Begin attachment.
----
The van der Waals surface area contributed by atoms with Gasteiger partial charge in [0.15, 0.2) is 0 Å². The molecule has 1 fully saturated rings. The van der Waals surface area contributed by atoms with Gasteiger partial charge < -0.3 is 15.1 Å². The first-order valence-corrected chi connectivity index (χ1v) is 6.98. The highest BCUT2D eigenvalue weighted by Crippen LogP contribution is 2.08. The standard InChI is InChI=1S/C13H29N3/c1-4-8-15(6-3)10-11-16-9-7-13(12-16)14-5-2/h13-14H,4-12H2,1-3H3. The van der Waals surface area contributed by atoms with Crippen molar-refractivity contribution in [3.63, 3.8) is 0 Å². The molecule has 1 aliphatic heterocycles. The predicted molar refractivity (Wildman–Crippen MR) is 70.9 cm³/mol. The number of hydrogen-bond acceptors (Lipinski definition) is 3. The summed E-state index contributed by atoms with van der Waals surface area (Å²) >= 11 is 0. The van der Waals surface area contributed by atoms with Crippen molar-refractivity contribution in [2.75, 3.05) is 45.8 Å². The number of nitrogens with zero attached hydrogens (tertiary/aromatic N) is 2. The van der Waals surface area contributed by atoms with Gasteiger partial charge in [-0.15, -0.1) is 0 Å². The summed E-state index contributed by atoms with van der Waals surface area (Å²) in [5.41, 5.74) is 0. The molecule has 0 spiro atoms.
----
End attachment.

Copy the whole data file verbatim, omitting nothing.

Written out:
The van der Waals surface area contributed by atoms with Gasteiger partial charge in [0.15, 0.2) is 0 Å². The molecule has 1 fully saturated rings. The van der Waals surface area contributed by atoms with Gasteiger partial charge < -0.3 is 15.1 Å². The first-order valence-corrected chi connectivity index (χ1v) is 6.98. The highest BCUT2D eigenvalue weighted by Crippen LogP contribution is 2.08. The standard InChI is InChI=1S/C13H29N3/c1-4-8-15(6-3)10-11-16-9-7-13(12-16)14-5-2/h13-14H,4-12H2,1-3H3. The van der Waals surface area contributed by atoms with Crippen molar-refractivity contribution in [3.63, 3.8) is 0 Å². The molecule has 1 aliphatic heterocycles. The predicted molar refractivity (Wildman–Crippen MR) is 70.9 cm³/mol. The number of hydrogen-bond acceptors (Lipinski definition) is 3. The summed E-state index contributed by atoms with van der Waals surface area (Å²) >= 11 is 0. The van der Waals surface area contributed by atoms with Crippen molar-refractivity contribution in [2.75, 3.05) is 45.8 Å². The number of nitrogens with zero attached hydrogens (tertiary/aromatic N) is 2. The van der Waals surface area contributed by atoms with Gasteiger partial charge in [-0.15, -0.1) is 0 Å². The summed E-state index contributed by atoms with van der Waals surface area (Å²) in [5.41, 5.74) is 0. The molecule has 0 spiro atoms.